We are Gamers. But we are not Gamers.

For the most part, I agree with Leigh Alexander’s monthly Kotaku editorial. Indeed, to say we are a wide community misses the point; we aren’t a community at all. We are many communities surrounding similar tastes. It’s like making a generalization about the “food” community. It just doesn’t make sense. There is no “gamer” community.

But how can we laud games like Duke Nukem Forever and Bulletstorm under the banner of creative expression and it-takes-all-kinds on one hand and then decry the immaturity of the so-called “gaming community” on the other? We teach each other to be and reward people for being hedonistic (If someone says they are having fun, it’s a good game! Feeeeel the dopamine!) and solipsists and then are shocked when gamers are not introspective, measured and considerate of others? Surprise!

The reason games are great is the same reason for this phenomenon: interactivity. No other medium allows for feedback loops. Listening to Nickleback is low art but does not reward you for being a douche*. Watching a Michael Bay movie is low art but does not reward you for being a douche. But playing a game on Xbox Live does. Even if it is not enforced by mechanics (which it is in the case of many million+ selling titles), it is enforced by community (there’s the word!) and milieu.

* Aside: I suppose going to a concert of any band that is listened to primarily by the douche-elite is a community that reinforces the behavior. Consider just listening to an album in isolation for that example.

Gears et al don’t create scumbags, they only reinforce their behavior. Stop reinforcing their behavior and they will still be scumbags; they just won’t congregate around your product and use it as a pillar of their community. But the immature and the scummy have cash and credit cards so there will always be a ready-made place for them in any passtime that will have them. If you are designer with that power, will you sleep better at night by reinforcing positive behaviors? After all, you can’t distance yourself from your community. You will always be measured by your community, just as CliffyB is tied to the Gears player stereotype forever. I’d sleep better as notch than as CliffyB. But that’s just my personal opinion.

If you aren’t a powerful designer, you can let it bother you that we share a pastime with them. Or not. We can let it bother us that they are also American, also male, also carbon-based life forms or any other trait that they are likely to share with us. Or we can just say “Their actions do not define me or what I choose to do with my entertainment time. I’m not in their community. I’m not a gamer. At least not one of them.”

E3 Coverage

Now here is something interesting: Kmart Games’ Corp-blog is bringing three citizen bloggers to E3. That in itself isn’t very interesting; places run contests all the time. What IS interesting is that 1) the winners will be writing for both their own blogs and KmartGamer and 2) winners will pretty much have autonomy to comment on whatever they want.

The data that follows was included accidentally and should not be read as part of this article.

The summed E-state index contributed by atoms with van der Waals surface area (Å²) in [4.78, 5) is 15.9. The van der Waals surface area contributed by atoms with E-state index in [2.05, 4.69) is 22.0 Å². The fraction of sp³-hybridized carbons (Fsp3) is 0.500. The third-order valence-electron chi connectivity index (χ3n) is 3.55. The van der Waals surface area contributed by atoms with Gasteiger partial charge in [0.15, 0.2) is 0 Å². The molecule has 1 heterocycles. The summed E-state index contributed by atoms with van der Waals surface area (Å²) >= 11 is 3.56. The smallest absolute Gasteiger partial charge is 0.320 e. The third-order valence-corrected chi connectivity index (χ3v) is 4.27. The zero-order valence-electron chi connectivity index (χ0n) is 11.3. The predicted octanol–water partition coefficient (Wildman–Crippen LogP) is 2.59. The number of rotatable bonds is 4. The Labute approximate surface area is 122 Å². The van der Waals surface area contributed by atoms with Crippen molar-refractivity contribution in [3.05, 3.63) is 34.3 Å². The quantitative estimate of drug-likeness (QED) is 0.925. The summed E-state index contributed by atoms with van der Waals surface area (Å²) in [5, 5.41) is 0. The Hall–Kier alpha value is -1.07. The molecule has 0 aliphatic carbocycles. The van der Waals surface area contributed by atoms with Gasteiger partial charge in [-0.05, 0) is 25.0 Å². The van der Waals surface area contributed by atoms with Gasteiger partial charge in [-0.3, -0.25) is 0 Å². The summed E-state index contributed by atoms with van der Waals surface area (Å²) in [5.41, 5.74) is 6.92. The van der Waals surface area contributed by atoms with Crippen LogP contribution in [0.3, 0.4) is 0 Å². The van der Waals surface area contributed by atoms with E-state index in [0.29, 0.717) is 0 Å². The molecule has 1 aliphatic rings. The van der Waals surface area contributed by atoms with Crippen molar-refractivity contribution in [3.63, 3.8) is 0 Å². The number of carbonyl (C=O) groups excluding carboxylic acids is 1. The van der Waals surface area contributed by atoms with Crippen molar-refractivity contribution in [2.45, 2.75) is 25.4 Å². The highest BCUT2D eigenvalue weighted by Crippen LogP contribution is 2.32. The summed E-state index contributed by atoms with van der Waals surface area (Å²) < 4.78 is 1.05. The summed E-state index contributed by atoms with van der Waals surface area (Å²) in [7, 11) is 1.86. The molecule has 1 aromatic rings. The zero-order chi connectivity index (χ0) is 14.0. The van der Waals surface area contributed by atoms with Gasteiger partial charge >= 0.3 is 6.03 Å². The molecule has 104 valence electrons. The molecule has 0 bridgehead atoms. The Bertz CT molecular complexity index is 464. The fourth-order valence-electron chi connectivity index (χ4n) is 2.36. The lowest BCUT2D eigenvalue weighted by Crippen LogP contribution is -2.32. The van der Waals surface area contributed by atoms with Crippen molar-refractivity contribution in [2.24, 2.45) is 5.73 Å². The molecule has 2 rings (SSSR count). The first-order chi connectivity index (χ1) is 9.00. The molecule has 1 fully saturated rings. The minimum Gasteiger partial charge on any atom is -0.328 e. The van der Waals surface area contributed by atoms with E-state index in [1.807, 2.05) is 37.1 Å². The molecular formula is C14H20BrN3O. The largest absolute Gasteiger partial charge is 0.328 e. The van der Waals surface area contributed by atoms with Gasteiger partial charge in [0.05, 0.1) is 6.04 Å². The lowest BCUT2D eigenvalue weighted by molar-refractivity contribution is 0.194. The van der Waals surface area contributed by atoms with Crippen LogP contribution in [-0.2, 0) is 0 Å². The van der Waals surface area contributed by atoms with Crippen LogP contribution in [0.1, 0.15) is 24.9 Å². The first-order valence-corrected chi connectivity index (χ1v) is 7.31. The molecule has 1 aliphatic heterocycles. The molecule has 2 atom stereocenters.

An aside:

In 2006, I was slaving away on what would become Superman Returns for the DS. The console team was crunched like no other and in fact, couldn’t spare any designers to go to E3 and give people their first hands-on look at the game. EA threw together as many knowledgeable roustabouts as they could. Being an extremely junior game designer who actually knew quite a bit about the design process on the console game but without any of the scheduling ties, I was picked as one of the folks who would represent EA.

We were “media trained” which really meant techniques to avoid making you and your company look like big assholes when you are avoiding questions. I was, honestly, pretty good at it. I could be a politician if I was a sadist. But being on the other side of the coverage after nearly two decades of being a consumer of E3 websites/magazines/stone tablets (in reverse chronological order) was honestly a bit off-putting. All day you repeated yourself over and over again until your brain shut down, you had an out of body experience and could float above the din. You would wander to the edge of your booth hoping for a gaze of something new and interesting that would be respite from your routine.

After sixteen hours on my feet answering the same questions over and over and over again, I just wanted to wear a sandwich board with the release date, characters, platforms and major features so I wouldn’t have to scream myself hoarse over the noise since this was all anyone ever asked. Honestly, I was a bit shocked at how easy it was. Tiring, but mentally trivial.

Out of literally a hundred interviewers and writers I had talked to throughout that weekend, only one ever asked me interesting questions. We talked about the history of Superman and the difficulties of designing around such an iconic figure with few weaknesses. I took his card. I think I still have it with my other E3 things. He was a freelancer. A blogger. An interlocutor. I don’t think I ever saw his article.

But what stood out for me was the routine of it all. The presenters and the interviewers go through the motions, expecting little out of the others and getting it. The E3 previews often look like press releases. Ho hum.

Yet if you filtered out the marketing goons, there were literally hundreds of interesting game designers and writers there, dying to talk about something interesting – their hopes, their influences, things off the official marketing talking points. Yet unless you were the “face” of a company – the CliffyBs or the Will Wrights – no one cared to ask anything but the obvious.